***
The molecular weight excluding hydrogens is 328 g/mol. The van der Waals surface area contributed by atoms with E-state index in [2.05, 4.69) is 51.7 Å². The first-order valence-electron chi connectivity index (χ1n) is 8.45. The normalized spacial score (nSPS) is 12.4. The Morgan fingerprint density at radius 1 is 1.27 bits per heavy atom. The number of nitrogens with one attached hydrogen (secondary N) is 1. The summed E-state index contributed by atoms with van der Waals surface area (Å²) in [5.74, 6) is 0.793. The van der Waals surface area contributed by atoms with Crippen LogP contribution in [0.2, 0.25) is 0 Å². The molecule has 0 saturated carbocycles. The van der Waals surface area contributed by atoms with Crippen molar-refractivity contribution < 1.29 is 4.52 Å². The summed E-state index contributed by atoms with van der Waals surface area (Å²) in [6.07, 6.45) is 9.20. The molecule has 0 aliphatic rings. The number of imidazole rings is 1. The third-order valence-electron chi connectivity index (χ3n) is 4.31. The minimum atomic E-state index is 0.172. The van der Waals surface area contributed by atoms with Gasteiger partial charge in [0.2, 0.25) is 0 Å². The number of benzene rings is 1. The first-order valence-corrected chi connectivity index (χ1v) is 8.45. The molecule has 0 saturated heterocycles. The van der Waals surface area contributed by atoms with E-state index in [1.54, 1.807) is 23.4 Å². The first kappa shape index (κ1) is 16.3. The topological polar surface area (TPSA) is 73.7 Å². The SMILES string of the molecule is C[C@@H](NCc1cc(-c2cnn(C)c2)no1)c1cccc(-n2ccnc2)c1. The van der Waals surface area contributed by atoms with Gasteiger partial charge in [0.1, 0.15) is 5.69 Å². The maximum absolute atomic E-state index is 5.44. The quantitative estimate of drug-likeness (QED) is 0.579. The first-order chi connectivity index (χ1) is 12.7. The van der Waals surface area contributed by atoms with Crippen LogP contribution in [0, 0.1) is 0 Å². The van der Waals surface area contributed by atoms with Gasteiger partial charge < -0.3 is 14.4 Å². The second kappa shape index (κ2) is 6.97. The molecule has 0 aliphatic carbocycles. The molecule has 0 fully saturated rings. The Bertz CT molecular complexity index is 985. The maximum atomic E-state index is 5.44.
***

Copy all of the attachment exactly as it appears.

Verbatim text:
The molecular weight excluding hydrogens is 328 g/mol. The van der Waals surface area contributed by atoms with E-state index in [2.05, 4.69) is 51.7 Å². The first-order valence-electron chi connectivity index (χ1n) is 8.45. The normalized spacial score (nSPS) is 12.4. The Morgan fingerprint density at radius 1 is 1.27 bits per heavy atom. The number of nitrogens with one attached hydrogen (secondary N) is 1. The summed E-state index contributed by atoms with van der Waals surface area (Å²) in [5.74, 6) is 0.793. The van der Waals surface area contributed by atoms with Crippen LogP contribution in [0.2, 0.25) is 0 Å². The molecule has 0 saturated carbocycles. The van der Waals surface area contributed by atoms with Crippen molar-refractivity contribution < 1.29 is 4.52 Å². The summed E-state index contributed by atoms with van der Waals surface area (Å²) in [6.07, 6.45) is 9.20. The molecule has 0 aliphatic rings. The number of imidazole rings is 1. The third-order valence-electron chi connectivity index (χ3n) is 4.31. The minimum atomic E-state index is 0.172. The van der Waals surface area contributed by atoms with Gasteiger partial charge in [0.2, 0.25) is 0 Å². The number of benzene rings is 1. The first-order valence-corrected chi connectivity index (χ1v) is 8.45. The molecule has 0 saturated heterocycles. The van der Waals surface area contributed by atoms with E-state index in [1.54, 1.807) is 23.4 Å². The first kappa shape index (κ1) is 16.3. The topological polar surface area (TPSA) is 73.7 Å². The SMILES string of the molecule is C[C@@H](NCc1cc(-c2cnn(C)c2)no1)c1cccc(-n2ccnc2)c1. The van der Waals surface area contributed by atoms with Gasteiger partial charge in [0.1, 0.15) is 5.69 Å². The maximum absolute atomic E-state index is 5.44. The quantitative estimate of drug-likeness (QED) is 0.579. The first-order chi connectivity index (χ1) is 12.7. The van der Waals surface area contributed by atoms with Crippen LogP contribution in [0, 0.1) is 0 Å². The van der Waals surface area contributed by atoms with Gasteiger partial charge < -0.3 is 14.4 Å². The second kappa shape index (κ2) is 6.97. The molecule has 0 aliphatic carbocycles. The molecule has 0 fully saturated rings. The Bertz CT molecular complexity index is 985. The maximum atomic E-state index is 5.44.